Johnson v. Donaldson, C.C.N.Y., 3 F. 22-24. If the same idea can be expressed in different manners, the existence of a similarity of composition will not constitute an infringement. Dymow v. Bolton, 2 Cir., 11 F.2d 690.
The figure of Mary, The Miraculous Medal, and the inscription, all placed within a shrine, are the important features of the original work and also of the plaintiffs' design. Those elements or features, and the combination of them, have long been in uninterrupted use as part of the Roman Catholic worship. To that extent they must be deemed of universal ecclesiastical significance, and the common property of a great body of the general public by dedication. The plaintiffs do not, nor could they, demand exclusive rights to those elements or their combination in their copyrighted design. We therefore find that the arch comprising Mary's Central Shrine and the figures, symbols and inscriptions thereof are within the public domain and that the exclusive use of such symbols by the plaintiffs is not granted to them by the copyrights.
It remains to be determined then, whether the new matters or designs combined with the original art and symbols have been infringed upon by the defendants' shrine, which also includes orginal art and the same symbols. In other words, is the defendants' combination of the new matter with the original features a copy, or nearly a copy, of the plaintiffs' new matter as combined with the same original elements?
A copy is deemed to be that which ordinary observation would cause to be recognized as having been taken from another work or the reproduction of another work. The common understanding is that it is a reproduction or duplication of a thing previously in existence. White-Smith Co. v. Apollo Co., 209 U.S. 1, 28 S. Ct. 319, 52 L. Ed. 655, 14 Ann.Cas. 628. The question of artistic merit or value has no bearing upon the rights of the parties.
An examination of the two designs gives the clear impression that they are both of the same shrine, that the figures are of the same character, and that the medals and inscriptions are identical. But, in order to grant the relief sought by the plaintiffs, the resemblance must be such as fairly to lead to the conclusion that one is substantially a copy of the other or mainly borrowed from it. Vernon v. Shubert, Inc., D.C., 220 F. 694. We have said, however, that the figures and symbols involved, or their combination into one composition consisting of a shrine, are not copyrightable because they are in the public domain, and the infringement, if any, must be of the other elements entering into the plaintiffs' composite design.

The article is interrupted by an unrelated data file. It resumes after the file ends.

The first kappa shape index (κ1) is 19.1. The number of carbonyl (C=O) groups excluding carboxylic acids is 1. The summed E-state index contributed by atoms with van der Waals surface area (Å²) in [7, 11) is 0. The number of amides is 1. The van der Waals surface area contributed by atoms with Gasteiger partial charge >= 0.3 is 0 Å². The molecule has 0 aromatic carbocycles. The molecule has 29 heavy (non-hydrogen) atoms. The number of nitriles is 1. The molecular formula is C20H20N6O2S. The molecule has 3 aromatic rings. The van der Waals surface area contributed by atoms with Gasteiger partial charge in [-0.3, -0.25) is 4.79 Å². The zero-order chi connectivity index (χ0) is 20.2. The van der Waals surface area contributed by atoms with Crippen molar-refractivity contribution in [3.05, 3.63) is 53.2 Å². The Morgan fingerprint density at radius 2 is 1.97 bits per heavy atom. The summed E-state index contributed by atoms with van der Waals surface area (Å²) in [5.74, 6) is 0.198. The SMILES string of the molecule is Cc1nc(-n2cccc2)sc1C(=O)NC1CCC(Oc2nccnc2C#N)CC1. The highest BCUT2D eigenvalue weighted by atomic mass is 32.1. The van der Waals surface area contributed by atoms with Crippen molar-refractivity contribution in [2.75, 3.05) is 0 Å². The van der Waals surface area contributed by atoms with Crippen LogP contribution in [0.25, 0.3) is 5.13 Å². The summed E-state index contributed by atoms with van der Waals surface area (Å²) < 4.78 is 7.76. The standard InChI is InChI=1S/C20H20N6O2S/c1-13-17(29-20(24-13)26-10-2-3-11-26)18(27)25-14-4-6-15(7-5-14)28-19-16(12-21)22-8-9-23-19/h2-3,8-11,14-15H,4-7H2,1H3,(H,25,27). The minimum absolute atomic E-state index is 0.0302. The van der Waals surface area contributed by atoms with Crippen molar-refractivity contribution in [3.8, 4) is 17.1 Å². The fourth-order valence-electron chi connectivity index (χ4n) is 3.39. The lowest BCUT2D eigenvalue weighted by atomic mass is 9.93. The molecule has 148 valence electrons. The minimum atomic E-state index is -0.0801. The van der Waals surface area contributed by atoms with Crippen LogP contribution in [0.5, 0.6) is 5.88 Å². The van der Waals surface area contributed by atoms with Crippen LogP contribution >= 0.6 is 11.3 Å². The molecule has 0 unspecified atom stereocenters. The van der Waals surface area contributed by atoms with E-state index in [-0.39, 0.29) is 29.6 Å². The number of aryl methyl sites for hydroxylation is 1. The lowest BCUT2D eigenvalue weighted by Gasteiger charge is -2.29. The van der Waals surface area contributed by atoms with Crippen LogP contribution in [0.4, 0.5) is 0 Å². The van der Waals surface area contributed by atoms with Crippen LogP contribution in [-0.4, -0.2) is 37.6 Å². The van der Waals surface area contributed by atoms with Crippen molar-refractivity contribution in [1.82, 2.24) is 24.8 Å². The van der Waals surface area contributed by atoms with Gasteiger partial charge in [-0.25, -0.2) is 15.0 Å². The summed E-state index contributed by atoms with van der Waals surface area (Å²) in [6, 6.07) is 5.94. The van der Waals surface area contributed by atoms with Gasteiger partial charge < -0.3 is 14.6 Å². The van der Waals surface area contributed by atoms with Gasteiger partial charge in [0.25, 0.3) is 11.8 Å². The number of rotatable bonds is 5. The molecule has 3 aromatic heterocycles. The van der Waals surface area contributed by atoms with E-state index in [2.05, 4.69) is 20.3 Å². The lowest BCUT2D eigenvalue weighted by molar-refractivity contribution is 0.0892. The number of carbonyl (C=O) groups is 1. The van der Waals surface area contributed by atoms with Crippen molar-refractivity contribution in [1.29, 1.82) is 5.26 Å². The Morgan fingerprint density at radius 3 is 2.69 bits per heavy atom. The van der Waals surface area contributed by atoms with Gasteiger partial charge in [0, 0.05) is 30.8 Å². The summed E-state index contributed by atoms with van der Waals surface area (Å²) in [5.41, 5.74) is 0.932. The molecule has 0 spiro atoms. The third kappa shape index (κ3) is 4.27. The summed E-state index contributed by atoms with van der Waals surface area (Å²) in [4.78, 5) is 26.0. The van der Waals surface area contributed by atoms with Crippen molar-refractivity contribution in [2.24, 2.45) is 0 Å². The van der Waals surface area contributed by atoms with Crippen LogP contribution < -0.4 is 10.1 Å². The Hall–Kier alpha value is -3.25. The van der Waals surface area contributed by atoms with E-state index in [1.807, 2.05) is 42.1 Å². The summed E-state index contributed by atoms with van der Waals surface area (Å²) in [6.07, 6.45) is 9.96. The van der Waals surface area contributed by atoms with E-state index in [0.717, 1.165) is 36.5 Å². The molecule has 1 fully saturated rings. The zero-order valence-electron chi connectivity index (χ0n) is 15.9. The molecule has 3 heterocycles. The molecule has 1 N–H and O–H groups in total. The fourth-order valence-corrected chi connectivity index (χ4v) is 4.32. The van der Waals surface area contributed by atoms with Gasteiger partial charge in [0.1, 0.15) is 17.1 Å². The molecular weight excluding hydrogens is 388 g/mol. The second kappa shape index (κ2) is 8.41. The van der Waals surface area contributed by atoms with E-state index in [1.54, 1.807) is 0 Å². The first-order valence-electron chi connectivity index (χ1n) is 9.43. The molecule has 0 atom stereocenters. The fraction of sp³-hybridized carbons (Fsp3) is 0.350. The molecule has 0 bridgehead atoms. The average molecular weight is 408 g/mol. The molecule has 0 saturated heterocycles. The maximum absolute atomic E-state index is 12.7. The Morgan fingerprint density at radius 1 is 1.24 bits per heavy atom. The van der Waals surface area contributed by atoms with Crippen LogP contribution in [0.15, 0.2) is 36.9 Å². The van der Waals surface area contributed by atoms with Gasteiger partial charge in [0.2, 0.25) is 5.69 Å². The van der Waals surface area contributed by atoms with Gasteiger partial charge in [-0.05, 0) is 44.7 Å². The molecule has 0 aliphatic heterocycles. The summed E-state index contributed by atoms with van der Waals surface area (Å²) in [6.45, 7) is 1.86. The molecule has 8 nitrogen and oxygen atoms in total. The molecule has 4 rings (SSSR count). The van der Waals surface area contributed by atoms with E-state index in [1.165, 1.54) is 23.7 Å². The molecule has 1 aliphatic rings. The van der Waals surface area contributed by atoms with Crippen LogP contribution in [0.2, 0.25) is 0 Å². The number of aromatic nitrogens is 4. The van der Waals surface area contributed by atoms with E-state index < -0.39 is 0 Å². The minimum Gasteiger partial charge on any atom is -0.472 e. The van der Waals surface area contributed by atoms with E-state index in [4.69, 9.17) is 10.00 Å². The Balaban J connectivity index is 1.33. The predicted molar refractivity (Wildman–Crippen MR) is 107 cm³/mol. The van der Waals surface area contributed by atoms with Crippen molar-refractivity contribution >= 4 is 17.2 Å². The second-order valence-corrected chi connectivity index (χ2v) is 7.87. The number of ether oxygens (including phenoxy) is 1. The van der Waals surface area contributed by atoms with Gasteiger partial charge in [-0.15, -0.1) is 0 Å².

Extensive testimony was given of the technical differences between the plaintiffs' and the defendants' designs of the shrine as distinguished from the figures, symbols and inscription. The court must determine whether or not the fact of infringement is proven, and the opinion of experts, although helpful, may not be substituted for the court's judgment. Encyclopedia Britannica Co. v. American Newspaper Association, C.C.N.J., 130 F. 460; West Publishing Co. v. Edward Thompson Co., C.C.N.Y., 169 F. 833. An inspection of the two designs will readily serve to distinguish them. Although they are of the same general shape, they appear to be different in every detail, especially in the position of the medals and inscription, the architectural form of the arch and pilasters, in that the plaintiff's design has a single central candle receptacle while the defendants' provides for two candles on the side and steps leading up to the central figure. The designs differ in nearly all of the details of decoration. The plaintiffs' contention that the defendants' design is an infringement of its copyright No. 21820 by reason of the alleged similarity of design, and their contention that it is an infringement of copyright No. 23867 in that it includes steps leading up to the central figure and two candle receptacles are negatived by the general impression obtained from the examination of the designs in question. The existence of such infringement is dependent upon the question whether the ordinary reasonable person would fail to differentiate between the two works or would consider them dissimilar by reasonable observation. Hein v. Harris, C.C.N.Y., 175 F. 875.
We can find little, if any, similarity between the two designs, and having excluded the principal features and their combination as a religious shrine, we are bound to find that there has been no copying and, therefore, no infringement of the plaintiffs' copyrights. Copying, in order to constitute an infringement must be recognizable by ordinary observation, Dymow v. Bolton, supra.
We, therefore, conclude that the plaintiffs have failed to establish a proprietary interest in the religious symbols comprising its shrine, that by reason of the dissimilarity between the plaintiffs' combination of original art and the religious features now in the public domain, and the defendants' combination of such art and features, the plaintiffs have failed to prove that the defendants have copied, duplicated or infringed upon the plaintiffs' copyrighted designs.
The complaint is, therefore, dismissed with costs to be taxed by the Clerk.
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